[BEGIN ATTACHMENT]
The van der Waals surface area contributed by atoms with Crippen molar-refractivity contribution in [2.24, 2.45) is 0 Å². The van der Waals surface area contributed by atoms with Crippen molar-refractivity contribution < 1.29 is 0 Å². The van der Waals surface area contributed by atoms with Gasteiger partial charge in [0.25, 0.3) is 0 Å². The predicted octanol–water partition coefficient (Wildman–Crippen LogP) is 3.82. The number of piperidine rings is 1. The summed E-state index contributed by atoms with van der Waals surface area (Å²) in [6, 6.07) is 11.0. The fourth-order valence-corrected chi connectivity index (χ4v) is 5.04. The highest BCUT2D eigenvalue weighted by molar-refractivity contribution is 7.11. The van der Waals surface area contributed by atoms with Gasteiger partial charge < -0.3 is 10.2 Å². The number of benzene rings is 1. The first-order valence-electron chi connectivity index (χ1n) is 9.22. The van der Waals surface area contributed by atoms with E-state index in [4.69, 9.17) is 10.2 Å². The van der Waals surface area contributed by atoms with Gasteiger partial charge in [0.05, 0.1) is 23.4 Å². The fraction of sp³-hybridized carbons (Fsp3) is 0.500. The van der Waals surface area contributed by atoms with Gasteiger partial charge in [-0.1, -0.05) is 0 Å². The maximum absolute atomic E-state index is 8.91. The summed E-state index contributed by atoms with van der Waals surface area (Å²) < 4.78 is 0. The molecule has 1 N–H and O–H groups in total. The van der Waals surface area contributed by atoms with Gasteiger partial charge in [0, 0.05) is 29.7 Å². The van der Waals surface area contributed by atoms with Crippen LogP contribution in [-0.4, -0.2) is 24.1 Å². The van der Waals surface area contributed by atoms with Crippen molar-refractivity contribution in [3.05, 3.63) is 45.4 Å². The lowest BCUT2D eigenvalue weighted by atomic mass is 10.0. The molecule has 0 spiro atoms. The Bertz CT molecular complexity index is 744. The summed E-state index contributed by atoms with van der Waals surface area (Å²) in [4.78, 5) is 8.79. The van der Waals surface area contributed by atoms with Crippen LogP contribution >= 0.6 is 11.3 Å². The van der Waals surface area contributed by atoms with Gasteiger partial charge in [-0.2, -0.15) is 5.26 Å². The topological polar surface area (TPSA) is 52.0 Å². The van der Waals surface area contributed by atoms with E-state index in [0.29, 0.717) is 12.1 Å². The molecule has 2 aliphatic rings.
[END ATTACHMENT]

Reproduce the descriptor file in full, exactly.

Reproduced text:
The van der Waals surface area contributed by atoms with Crippen molar-refractivity contribution in [2.24, 2.45) is 0 Å². The van der Waals surface area contributed by atoms with Crippen molar-refractivity contribution < 1.29 is 0 Å². The van der Waals surface area contributed by atoms with Gasteiger partial charge in [0.25, 0.3) is 0 Å². The predicted octanol–water partition coefficient (Wildman–Crippen LogP) is 3.82. The number of piperidine rings is 1. The summed E-state index contributed by atoms with van der Waals surface area (Å²) in [6, 6.07) is 11.0. The fourth-order valence-corrected chi connectivity index (χ4v) is 5.04. The highest BCUT2D eigenvalue weighted by molar-refractivity contribution is 7.11. The van der Waals surface area contributed by atoms with Gasteiger partial charge < -0.3 is 10.2 Å². The number of benzene rings is 1. The first-order valence-electron chi connectivity index (χ1n) is 9.22. The van der Waals surface area contributed by atoms with E-state index in [4.69, 9.17) is 10.2 Å². The van der Waals surface area contributed by atoms with Gasteiger partial charge in [0.05, 0.1) is 23.4 Å². The fraction of sp³-hybridized carbons (Fsp3) is 0.500. The van der Waals surface area contributed by atoms with Gasteiger partial charge in [-0.1, -0.05) is 0 Å². The maximum absolute atomic E-state index is 8.91. The summed E-state index contributed by atoms with van der Waals surface area (Å²) < 4.78 is 0. The molecule has 1 N–H and O–H groups in total. The van der Waals surface area contributed by atoms with Gasteiger partial charge in [0, 0.05) is 29.7 Å². The van der Waals surface area contributed by atoms with Crippen LogP contribution in [-0.4, -0.2) is 24.1 Å². The van der Waals surface area contributed by atoms with Crippen molar-refractivity contribution in [3.05, 3.63) is 45.4 Å². The lowest BCUT2D eigenvalue weighted by atomic mass is 10.0. The molecule has 0 spiro atoms. The Bertz CT molecular complexity index is 744. The summed E-state index contributed by atoms with van der Waals surface area (Å²) in [4.78, 5) is 8.79. The van der Waals surface area contributed by atoms with Crippen LogP contribution >= 0.6 is 11.3 Å². The van der Waals surface area contributed by atoms with Gasteiger partial charge in [-0.2, -0.15) is 5.26 Å². The topological polar surface area (TPSA) is 52.0 Å². The van der Waals surface area contributed by atoms with E-state index in [0.29, 0.717) is 12.1 Å². The molecule has 2 aliphatic rings.